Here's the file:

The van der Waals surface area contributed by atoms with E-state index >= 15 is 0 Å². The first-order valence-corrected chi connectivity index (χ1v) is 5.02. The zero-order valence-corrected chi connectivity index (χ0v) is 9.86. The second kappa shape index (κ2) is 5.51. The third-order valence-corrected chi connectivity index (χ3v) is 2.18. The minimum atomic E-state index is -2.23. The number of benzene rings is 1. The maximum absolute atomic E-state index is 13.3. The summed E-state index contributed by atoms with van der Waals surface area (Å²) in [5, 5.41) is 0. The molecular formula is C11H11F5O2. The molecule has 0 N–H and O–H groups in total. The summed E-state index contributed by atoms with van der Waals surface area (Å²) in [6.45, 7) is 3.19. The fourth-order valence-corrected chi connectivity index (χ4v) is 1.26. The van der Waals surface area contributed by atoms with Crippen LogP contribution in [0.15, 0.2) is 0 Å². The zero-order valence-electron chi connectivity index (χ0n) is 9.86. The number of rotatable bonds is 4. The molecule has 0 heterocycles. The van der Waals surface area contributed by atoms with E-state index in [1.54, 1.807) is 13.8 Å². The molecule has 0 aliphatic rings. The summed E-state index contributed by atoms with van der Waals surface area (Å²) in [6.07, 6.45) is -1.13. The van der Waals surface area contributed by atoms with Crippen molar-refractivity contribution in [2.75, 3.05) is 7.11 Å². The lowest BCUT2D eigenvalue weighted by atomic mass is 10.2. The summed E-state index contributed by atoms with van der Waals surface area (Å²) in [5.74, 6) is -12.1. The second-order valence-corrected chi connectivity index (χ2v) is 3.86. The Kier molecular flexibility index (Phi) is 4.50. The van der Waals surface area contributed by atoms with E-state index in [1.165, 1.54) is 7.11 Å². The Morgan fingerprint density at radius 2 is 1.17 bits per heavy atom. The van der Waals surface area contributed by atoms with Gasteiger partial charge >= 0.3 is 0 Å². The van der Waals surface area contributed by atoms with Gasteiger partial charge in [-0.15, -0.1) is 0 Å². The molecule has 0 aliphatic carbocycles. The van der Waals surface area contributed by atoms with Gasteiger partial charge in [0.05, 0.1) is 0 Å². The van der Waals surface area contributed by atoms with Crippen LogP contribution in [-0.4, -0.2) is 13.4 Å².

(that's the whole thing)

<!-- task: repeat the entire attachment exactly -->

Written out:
The van der Waals surface area contributed by atoms with E-state index >= 15 is 0 Å². The first-order valence-corrected chi connectivity index (χ1v) is 5.02. The zero-order valence-corrected chi connectivity index (χ0v) is 9.86. The second kappa shape index (κ2) is 5.51. The third-order valence-corrected chi connectivity index (χ3v) is 2.18. The minimum atomic E-state index is -2.23. The number of benzene rings is 1. The maximum absolute atomic E-state index is 13.3. The summed E-state index contributed by atoms with van der Waals surface area (Å²) in [5, 5.41) is 0. The molecular formula is C11H11F5O2. The molecule has 0 N–H and O–H groups in total. The summed E-state index contributed by atoms with van der Waals surface area (Å²) in [6.45, 7) is 3.19. The fourth-order valence-corrected chi connectivity index (χ4v) is 1.26. The van der Waals surface area contributed by atoms with Crippen LogP contribution in [0.15, 0.2) is 0 Å². The zero-order valence-electron chi connectivity index (χ0n) is 9.86. The number of rotatable bonds is 4. The molecule has 0 heterocycles. The van der Waals surface area contributed by atoms with E-state index in [1.54, 1.807) is 13.8 Å². The molecule has 0 aliphatic rings. The summed E-state index contributed by atoms with van der Waals surface area (Å²) in [6.07, 6.45) is -1.13. The van der Waals surface area contributed by atoms with Crippen molar-refractivity contribution in [2.75, 3.05) is 7.11 Å². The lowest BCUT2D eigenvalue weighted by atomic mass is 10.2. The summed E-state index contributed by atoms with van der Waals surface area (Å²) in [5.74, 6) is -12.1. The second-order valence-corrected chi connectivity index (χ2v) is 3.86. The Kier molecular flexibility index (Phi) is 4.50. The van der Waals surface area contributed by atoms with E-state index in [1.165, 1.54) is 7.11 Å². The Morgan fingerprint density at radius 2 is 1.17 bits per heavy atom. The van der Waals surface area contributed by atoms with Gasteiger partial charge >= 0.3 is 0 Å². The van der Waals surface area contributed by atoms with Gasteiger partial charge in [-0.15, -0.1) is 0 Å². The molecule has 0 aliphatic carbocycles. The van der Waals surface area contributed by atoms with Gasteiger partial charge in [0.05, 0.1) is 0 Å². The van der Waals surface area contributed by atoms with Crippen LogP contribution in [-0.4, -0.2) is 13.4 Å².